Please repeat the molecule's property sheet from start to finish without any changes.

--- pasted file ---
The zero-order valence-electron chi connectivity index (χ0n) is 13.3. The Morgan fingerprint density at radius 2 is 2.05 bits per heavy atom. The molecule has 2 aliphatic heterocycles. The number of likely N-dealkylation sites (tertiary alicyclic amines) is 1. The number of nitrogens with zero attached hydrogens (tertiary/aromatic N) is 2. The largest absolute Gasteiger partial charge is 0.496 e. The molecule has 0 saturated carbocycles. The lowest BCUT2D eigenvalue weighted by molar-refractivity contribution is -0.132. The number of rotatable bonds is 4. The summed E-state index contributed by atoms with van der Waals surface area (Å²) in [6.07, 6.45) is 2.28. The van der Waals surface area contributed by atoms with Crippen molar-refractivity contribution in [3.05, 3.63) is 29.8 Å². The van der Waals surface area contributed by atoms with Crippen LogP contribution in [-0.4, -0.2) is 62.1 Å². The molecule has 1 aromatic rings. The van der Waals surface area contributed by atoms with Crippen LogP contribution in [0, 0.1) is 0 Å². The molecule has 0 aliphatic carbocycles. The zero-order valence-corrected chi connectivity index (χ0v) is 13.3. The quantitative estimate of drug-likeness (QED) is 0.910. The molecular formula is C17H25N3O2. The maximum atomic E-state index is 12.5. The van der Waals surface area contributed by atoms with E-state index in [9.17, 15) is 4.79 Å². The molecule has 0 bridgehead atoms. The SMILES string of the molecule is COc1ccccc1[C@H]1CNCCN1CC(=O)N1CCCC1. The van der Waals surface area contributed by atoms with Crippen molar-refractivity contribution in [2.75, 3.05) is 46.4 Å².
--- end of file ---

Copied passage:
The zero-order valence-electron chi connectivity index (χ0n) is 13.3. The Morgan fingerprint density at radius 2 is 2.05 bits per heavy atom. The molecule has 2 aliphatic heterocycles. The number of likely N-dealkylation sites (tertiary alicyclic amines) is 1. The number of nitrogens with zero attached hydrogens (tertiary/aromatic N) is 2. The largest absolute Gasteiger partial charge is 0.496 e. The molecule has 0 saturated carbocycles. The lowest BCUT2D eigenvalue weighted by molar-refractivity contribution is -0.132. The number of rotatable bonds is 4. The summed E-state index contributed by atoms with van der Waals surface area (Å²) in [6.07, 6.45) is 2.28. The van der Waals surface area contributed by atoms with Crippen molar-refractivity contribution in [3.05, 3.63) is 29.8 Å². The van der Waals surface area contributed by atoms with Crippen LogP contribution in [-0.4, -0.2) is 62.1 Å². The molecule has 1 aromatic rings. The van der Waals surface area contributed by atoms with Crippen LogP contribution in [0, 0.1) is 0 Å². The molecule has 0 aliphatic carbocycles. The zero-order valence-corrected chi connectivity index (χ0v) is 13.3. The quantitative estimate of drug-likeness (QED) is 0.910. The molecular formula is C17H25N3O2. The maximum atomic E-state index is 12.5. The van der Waals surface area contributed by atoms with E-state index in [9.17, 15) is 4.79 Å². The molecule has 0 bridgehead atoms. The SMILES string of the molecule is COc1ccccc1[C@H]1CNCCN1CC(=O)N1CCCC1. The van der Waals surface area contributed by atoms with Crippen molar-refractivity contribution in [2.75, 3.05) is 46.4 Å².